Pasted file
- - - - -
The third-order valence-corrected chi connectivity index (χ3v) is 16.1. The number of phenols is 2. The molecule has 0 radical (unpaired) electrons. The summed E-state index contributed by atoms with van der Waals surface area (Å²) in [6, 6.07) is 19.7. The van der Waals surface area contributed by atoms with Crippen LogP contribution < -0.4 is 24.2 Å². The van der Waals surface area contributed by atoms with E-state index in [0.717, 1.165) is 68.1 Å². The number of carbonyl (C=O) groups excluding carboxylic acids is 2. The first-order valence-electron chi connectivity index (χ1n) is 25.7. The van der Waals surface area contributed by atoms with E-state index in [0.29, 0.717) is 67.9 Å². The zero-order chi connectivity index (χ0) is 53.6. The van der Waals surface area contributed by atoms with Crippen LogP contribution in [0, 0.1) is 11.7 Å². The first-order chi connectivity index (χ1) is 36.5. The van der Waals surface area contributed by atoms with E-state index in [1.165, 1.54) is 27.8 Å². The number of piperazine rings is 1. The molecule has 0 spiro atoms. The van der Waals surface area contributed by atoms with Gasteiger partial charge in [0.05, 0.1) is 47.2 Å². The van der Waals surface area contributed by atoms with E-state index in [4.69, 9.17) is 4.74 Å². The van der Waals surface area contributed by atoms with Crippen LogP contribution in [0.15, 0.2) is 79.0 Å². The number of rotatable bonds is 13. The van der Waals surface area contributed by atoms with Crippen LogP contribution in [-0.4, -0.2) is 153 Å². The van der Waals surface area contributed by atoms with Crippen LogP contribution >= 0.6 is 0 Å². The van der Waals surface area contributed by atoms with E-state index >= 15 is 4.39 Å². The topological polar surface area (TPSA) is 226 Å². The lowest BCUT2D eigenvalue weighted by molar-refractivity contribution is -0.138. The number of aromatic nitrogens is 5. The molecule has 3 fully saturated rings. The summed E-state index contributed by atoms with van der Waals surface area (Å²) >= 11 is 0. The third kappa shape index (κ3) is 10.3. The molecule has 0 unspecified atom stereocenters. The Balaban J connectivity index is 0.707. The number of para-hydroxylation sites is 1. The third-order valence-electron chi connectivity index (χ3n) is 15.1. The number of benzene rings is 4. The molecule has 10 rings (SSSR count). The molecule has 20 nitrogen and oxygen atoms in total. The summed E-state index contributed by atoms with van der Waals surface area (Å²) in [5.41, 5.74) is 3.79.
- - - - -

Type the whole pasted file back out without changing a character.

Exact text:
The third-order valence-corrected chi connectivity index (χ3v) is 16.1. The number of phenols is 2. The molecule has 0 radical (unpaired) electrons. The summed E-state index contributed by atoms with van der Waals surface area (Å²) in [6, 6.07) is 19.7. The van der Waals surface area contributed by atoms with Crippen LogP contribution < -0.4 is 24.2 Å². The van der Waals surface area contributed by atoms with E-state index in [0.717, 1.165) is 68.1 Å². The number of carbonyl (C=O) groups excluding carboxylic acids is 2. The first-order valence-electron chi connectivity index (χ1n) is 25.7. The van der Waals surface area contributed by atoms with E-state index in [0.29, 0.717) is 67.9 Å². The zero-order chi connectivity index (χ0) is 53.6. The van der Waals surface area contributed by atoms with Crippen LogP contribution in [0, 0.1) is 11.7 Å². The first-order chi connectivity index (χ1) is 36.5. The van der Waals surface area contributed by atoms with E-state index in [1.165, 1.54) is 27.8 Å². The number of piperazine rings is 1. The molecule has 0 spiro atoms. The van der Waals surface area contributed by atoms with Gasteiger partial charge in [0.05, 0.1) is 47.2 Å². The van der Waals surface area contributed by atoms with E-state index in [4.69, 9.17) is 4.74 Å². The van der Waals surface area contributed by atoms with Crippen LogP contribution in [0.15, 0.2) is 79.0 Å². The number of rotatable bonds is 13. The van der Waals surface area contributed by atoms with Crippen LogP contribution in [-0.4, -0.2) is 153 Å². The van der Waals surface area contributed by atoms with Crippen LogP contribution >= 0.6 is 0 Å². The van der Waals surface area contributed by atoms with E-state index >= 15 is 4.39 Å². The topological polar surface area (TPSA) is 226 Å². The lowest BCUT2D eigenvalue weighted by molar-refractivity contribution is -0.138. The number of aromatic nitrogens is 5. The molecule has 3 fully saturated rings. The summed E-state index contributed by atoms with van der Waals surface area (Å²) >= 11 is 0. The third kappa shape index (κ3) is 10.3. The molecule has 0 unspecified atom stereocenters. The Balaban J connectivity index is 0.707. The number of para-hydroxylation sites is 1. The third-order valence-electron chi connectivity index (χ3n) is 15.1. The number of benzene rings is 4. The molecule has 10 rings (SSSR count). The molecule has 20 nitrogen and oxygen atoms in total. The summed E-state index contributed by atoms with van der Waals surface area (Å²) in [5.41, 5.74) is 3.79.